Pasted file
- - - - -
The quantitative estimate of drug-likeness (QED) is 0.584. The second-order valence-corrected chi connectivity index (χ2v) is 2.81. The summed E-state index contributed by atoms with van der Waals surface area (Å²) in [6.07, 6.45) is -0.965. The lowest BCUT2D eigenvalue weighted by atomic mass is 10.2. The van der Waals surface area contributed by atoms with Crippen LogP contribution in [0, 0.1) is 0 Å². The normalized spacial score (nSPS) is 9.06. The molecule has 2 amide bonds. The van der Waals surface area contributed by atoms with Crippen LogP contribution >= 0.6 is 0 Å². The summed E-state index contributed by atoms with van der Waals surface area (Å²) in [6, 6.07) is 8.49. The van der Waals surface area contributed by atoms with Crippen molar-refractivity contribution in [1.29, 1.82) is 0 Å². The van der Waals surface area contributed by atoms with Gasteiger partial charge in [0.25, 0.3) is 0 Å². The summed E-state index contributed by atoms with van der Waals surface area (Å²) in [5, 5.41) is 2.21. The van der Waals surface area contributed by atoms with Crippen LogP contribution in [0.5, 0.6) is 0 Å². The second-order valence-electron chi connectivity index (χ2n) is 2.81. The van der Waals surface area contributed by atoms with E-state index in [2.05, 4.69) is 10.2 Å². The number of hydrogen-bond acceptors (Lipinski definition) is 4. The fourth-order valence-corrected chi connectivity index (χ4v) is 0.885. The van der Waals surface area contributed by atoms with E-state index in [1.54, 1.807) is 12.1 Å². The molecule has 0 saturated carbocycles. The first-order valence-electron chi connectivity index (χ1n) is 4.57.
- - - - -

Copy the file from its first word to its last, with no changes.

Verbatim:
The quantitative estimate of drug-likeness (QED) is 0.584. The second-order valence-corrected chi connectivity index (χ2v) is 2.81. The summed E-state index contributed by atoms with van der Waals surface area (Å²) in [6.07, 6.45) is -0.965. The lowest BCUT2D eigenvalue weighted by atomic mass is 10.2. The van der Waals surface area contributed by atoms with Crippen LogP contribution in [0, 0.1) is 0 Å². The normalized spacial score (nSPS) is 9.06. The molecule has 2 amide bonds. The van der Waals surface area contributed by atoms with Crippen LogP contribution >= 0.6 is 0 Å². The summed E-state index contributed by atoms with van der Waals surface area (Å²) in [6, 6.07) is 8.49. The van der Waals surface area contributed by atoms with Crippen molar-refractivity contribution in [1.29, 1.82) is 0 Å². The van der Waals surface area contributed by atoms with Gasteiger partial charge in [0.25, 0.3) is 0 Å². The summed E-state index contributed by atoms with van der Waals surface area (Å²) in [5, 5.41) is 2.21. The van der Waals surface area contributed by atoms with Crippen LogP contribution in [0.5, 0.6) is 0 Å². The second-order valence-electron chi connectivity index (χ2n) is 2.81. The van der Waals surface area contributed by atoms with E-state index in [2.05, 4.69) is 10.2 Å². The number of hydrogen-bond acceptors (Lipinski definition) is 4. The fourth-order valence-corrected chi connectivity index (χ4v) is 0.885. The van der Waals surface area contributed by atoms with E-state index in [1.54, 1.807) is 12.1 Å². The molecule has 0 saturated carbocycles. The first-order valence-electron chi connectivity index (χ1n) is 4.57.